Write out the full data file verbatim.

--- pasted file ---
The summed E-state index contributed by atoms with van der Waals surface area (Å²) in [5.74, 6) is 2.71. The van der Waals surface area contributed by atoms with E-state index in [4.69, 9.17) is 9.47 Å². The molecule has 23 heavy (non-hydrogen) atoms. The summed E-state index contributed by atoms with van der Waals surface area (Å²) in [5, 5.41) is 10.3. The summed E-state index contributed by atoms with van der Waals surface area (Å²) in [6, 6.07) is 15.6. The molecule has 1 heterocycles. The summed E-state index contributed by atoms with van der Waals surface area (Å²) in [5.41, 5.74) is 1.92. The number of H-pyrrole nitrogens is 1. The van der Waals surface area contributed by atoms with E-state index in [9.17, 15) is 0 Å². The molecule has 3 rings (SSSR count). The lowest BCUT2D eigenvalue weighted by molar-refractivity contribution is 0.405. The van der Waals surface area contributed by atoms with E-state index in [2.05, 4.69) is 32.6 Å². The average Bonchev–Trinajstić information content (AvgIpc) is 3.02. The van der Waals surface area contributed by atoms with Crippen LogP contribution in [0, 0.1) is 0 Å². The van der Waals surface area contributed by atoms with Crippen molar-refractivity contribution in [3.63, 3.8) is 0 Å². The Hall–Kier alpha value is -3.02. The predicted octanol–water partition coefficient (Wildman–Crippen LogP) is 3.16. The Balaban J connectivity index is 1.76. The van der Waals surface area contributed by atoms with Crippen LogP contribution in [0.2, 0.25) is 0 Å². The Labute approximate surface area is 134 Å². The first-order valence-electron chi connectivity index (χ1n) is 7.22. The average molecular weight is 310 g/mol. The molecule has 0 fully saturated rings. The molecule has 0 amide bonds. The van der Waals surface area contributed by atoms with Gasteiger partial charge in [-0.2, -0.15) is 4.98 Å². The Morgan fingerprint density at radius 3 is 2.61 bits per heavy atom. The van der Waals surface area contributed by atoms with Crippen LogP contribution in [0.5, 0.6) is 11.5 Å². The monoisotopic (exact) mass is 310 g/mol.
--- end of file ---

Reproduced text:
The summed E-state index contributed by atoms with van der Waals surface area (Å²) in [5.74, 6) is 2.71. The van der Waals surface area contributed by atoms with E-state index in [4.69, 9.17) is 9.47 Å². The molecule has 23 heavy (non-hydrogen) atoms. The summed E-state index contributed by atoms with van der Waals surface area (Å²) in [5, 5.41) is 10.3. The summed E-state index contributed by atoms with van der Waals surface area (Å²) in [6, 6.07) is 15.6. The molecule has 1 heterocycles. The summed E-state index contributed by atoms with van der Waals surface area (Å²) in [5.41, 5.74) is 1.92. The number of H-pyrrole nitrogens is 1. The van der Waals surface area contributed by atoms with E-state index in [9.17, 15) is 0 Å². The molecule has 3 rings (SSSR count). The lowest BCUT2D eigenvalue weighted by molar-refractivity contribution is 0.405. The van der Waals surface area contributed by atoms with E-state index in [2.05, 4.69) is 32.6 Å². The average Bonchev–Trinajstić information content (AvgIpc) is 3.02. The van der Waals surface area contributed by atoms with Crippen LogP contribution in [0, 0.1) is 0 Å². The van der Waals surface area contributed by atoms with Crippen molar-refractivity contribution in [3.63, 3.8) is 0 Å². The Hall–Kier alpha value is -3.02. The predicted octanol–water partition coefficient (Wildman–Crippen LogP) is 3.16. The Balaban J connectivity index is 1.76. The van der Waals surface area contributed by atoms with Crippen LogP contribution in [0.2, 0.25) is 0 Å². The Labute approximate surface area is 134 Å². The first-order valence-electron chi connectivity index (χ1n) is 7.22. The average molecular weight is 310 g/mol. The molecule has 0 fully saturated rings. The molecule has 0 amide bonds. The van der Waals surface area contributed by atoms with Gasteiger partial charge in [-0.2, -0.15) is 4.98 Å². The Morgan fingerprint density at radius 3 is 2.61 bits per heavy atom. The van der Waals surface area contributed by atoms with Crippen LogP contribution in [0.5, 0.6) is 11.5 Å². The monoisotopic (exact) mass is 310 g/mol.